Violation of GPL?
charlieb at budge.apana.org.au
Mon Apr 11 10:57:19 CEST 2005
On Wed, 6 Apr 2005, Gustavo Federico Bett wrote:
> I've recently visiting the Blender site, and i found an article
> mentioning a website that is selling open source software (the GIMP,
> Blender, OpenOffice, Audacity) at a low price, but, changing the name
> of the product, and not naming the original authors.
> This is not a violation of the GPL??
Which particular item do you think would be a violation?
- selling open source software at a low price?
- changing the name of the product?
GPL allows modifications, and doesn't prohibit that particular
- not naming the original authors?
I don't see that mentioned anywhere in the GPL. The following sections
are probably relevant:
a) You must cause the modified files to carry prominent notices
stating that you changed the files and the date of any change.
b) You must cause any work that you distribute or publish, that in
whole or in part contains or is derived from the Program or any
part thereof, to be licensed as a whole at no charge to all third
parties under the terms of this License.
c) If the modified program normally reads commands interactively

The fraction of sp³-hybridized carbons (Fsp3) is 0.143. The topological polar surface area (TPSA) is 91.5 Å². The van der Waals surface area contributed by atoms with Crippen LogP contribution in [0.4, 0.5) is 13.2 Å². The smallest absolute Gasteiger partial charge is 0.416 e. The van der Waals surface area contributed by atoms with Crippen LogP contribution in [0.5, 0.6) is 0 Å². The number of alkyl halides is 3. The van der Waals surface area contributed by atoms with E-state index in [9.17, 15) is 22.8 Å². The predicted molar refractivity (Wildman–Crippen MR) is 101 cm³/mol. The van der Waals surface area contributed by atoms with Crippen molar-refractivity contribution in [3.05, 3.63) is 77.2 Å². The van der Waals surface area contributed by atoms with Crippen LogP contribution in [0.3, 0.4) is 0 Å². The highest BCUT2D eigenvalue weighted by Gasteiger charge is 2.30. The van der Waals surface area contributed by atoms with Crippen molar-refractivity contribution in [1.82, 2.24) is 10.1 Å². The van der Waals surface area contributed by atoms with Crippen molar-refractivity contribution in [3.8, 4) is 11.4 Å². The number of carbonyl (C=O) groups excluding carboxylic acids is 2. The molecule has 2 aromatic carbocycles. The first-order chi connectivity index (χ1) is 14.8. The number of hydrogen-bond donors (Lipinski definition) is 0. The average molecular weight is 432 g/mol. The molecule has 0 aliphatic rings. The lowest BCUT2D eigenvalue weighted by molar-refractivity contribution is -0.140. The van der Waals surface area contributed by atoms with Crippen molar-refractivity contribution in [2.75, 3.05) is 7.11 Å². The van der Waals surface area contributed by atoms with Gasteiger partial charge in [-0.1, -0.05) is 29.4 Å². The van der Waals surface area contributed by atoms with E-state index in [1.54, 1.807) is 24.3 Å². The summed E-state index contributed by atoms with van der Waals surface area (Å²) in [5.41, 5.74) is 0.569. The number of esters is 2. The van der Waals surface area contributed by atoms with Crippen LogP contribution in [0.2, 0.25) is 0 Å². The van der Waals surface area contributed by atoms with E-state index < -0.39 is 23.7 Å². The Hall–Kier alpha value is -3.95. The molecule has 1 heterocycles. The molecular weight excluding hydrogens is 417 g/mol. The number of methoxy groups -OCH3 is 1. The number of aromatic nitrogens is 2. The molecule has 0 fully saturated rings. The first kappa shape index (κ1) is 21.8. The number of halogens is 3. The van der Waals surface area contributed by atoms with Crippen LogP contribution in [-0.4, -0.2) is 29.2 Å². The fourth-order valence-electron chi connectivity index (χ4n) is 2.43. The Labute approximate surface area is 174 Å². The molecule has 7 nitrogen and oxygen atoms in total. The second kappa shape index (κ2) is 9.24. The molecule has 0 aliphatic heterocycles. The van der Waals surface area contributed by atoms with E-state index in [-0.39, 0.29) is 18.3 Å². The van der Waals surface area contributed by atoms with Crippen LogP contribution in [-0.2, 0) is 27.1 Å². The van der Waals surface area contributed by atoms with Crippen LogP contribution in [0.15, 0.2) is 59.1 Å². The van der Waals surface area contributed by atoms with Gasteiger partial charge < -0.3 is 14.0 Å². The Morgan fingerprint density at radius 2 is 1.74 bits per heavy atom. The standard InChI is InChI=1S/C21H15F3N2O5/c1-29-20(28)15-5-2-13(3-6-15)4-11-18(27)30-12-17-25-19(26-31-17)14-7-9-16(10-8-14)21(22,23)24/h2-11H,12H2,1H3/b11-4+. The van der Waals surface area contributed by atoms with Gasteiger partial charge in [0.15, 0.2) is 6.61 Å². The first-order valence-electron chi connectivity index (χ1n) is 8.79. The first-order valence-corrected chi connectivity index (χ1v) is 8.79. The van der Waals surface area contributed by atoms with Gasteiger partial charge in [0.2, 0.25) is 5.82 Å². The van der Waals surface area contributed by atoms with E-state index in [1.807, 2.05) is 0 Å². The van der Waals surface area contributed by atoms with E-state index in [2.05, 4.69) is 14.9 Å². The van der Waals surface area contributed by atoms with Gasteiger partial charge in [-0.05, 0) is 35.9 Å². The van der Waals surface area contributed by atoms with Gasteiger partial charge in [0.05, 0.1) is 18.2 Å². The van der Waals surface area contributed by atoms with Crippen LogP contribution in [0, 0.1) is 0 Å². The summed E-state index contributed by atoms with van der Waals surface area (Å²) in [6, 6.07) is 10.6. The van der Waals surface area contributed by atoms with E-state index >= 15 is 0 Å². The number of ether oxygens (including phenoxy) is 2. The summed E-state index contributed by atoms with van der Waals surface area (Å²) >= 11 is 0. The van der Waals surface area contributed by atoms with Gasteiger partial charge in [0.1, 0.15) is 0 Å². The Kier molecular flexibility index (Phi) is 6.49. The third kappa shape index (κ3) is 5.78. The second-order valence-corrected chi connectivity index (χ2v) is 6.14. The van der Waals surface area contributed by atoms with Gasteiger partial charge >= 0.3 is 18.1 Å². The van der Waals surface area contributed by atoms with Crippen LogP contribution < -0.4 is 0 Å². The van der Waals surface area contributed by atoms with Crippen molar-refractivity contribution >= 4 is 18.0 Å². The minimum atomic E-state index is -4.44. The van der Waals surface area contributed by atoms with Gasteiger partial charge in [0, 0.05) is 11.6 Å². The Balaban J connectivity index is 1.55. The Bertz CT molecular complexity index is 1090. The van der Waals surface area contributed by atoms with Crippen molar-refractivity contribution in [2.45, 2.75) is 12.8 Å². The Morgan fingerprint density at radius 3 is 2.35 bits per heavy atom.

when run, you must cause it, when started running for such
interactive use in the most ordinary way, to print or display an
announcement including an appropriate copyright notice and a
notice that there is no warranty (or else, saying that you provide
a warranty) and that users may redistribute the program under
these conditions, and telling the user how to view a copy of this
License. (Exception: if the Program itself is interactive but
does not normally print such an announcement, your work based on
the Program is not required to print an announcement.)
> this is the link to the article:
The referenced article does refer to changes made in the copyright
assertion notices. Someone states:
Taking GPL software and changing the headers in source files from
'Copyright Foo under the GPL' to 'Copyright Bar under the GPL' is
perfectly legal. The GPL is not an accreditation license.
My understanding is that this isn't contrary to the License (GPL), but is
contrary to Copyright law. See SCO's Slander of Title issue. Removing
Copyright assertion isn't prohibited by GPL, but it's not "perfectly
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